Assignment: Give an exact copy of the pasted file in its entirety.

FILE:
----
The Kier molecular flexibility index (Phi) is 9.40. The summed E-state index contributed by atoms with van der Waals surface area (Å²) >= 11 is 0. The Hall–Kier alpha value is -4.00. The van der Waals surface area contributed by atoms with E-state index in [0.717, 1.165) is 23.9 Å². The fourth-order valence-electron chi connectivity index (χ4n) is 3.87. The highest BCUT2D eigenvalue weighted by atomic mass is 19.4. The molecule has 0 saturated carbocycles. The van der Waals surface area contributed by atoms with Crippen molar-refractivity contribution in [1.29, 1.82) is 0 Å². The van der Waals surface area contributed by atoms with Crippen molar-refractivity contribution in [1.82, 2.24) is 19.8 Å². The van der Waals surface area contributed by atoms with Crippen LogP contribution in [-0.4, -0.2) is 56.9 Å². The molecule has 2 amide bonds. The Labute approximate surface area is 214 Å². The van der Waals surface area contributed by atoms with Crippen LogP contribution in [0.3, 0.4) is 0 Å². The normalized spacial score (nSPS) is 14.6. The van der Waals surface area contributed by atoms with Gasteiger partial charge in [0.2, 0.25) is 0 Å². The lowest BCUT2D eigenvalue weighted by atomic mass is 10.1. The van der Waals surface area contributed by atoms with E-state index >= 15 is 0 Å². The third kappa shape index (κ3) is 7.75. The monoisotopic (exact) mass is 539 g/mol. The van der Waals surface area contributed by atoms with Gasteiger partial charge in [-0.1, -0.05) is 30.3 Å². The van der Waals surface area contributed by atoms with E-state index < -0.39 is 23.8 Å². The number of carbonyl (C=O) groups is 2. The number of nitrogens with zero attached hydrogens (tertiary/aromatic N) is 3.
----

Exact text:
The Kier molecular flexibility index (Phi) is 9.40. The summed E-state index contributed by atoms with van der Waals surface area (Å²) >= 11 is 0. The Hall–Kier alpha value is -4.00. The van der Waals surface area contributed by atoms with E-state index in [0.717, 1.165) is 23.9 Å². The fourth-order valence-electron chi connectivity index (χ4n) is 3.87. The highest BCUT2D eigenvalue weighted by atomic mass is 19.4. The molecule has 0 saturated carbocycles. The van der Waals surface area contributed by atoms with Crippen molar-refractivity contribution in [1.29, 1.82) is 0 Å². The van der Waals surface area contributed by atoms with Crippen molar-refractivity contribution in [1.82, 2.24) is 19.8 Å². The van der Waals surface area contributed by atoms with Crippen LogP contribution in [-0.4, -0.2) is 56.9 Å². The molecule has 2 amide bonds. The Labute approximate surface area is 214 Å². The van der Waals surface area contributed by atoms with Crippen LogP contribution in [0.3, 0.4) is 0 Å². The normalized spacial score (nSPS) is 14.6. The van der Waals surface area contributed by atoms with Gasteiger partial charge in [0.2, 0.25) is 0 Å². The lowest BCUT2D eigenvalue weighted by atomic mass is 10.1. The van der Waals surface area contributed by atoms with E-state index >= 15 is 0 Å². The third kappa shape index (κ3) is 7.75. The monoisotopic (exact) mass is 539 g/mol. The van der Waals surface area contributed by atoms with Gasteiger partial charge in [-0.1, -0.05) is 30.3 Å². The van der Waals surface area contributed by atoms with E-state index < -0.39 is 23.8 Å². The number of carbonyl (C=O) groups is 2. The number of nitrogens with zero attached hydrogens (tertiary/aromatic N) is 3.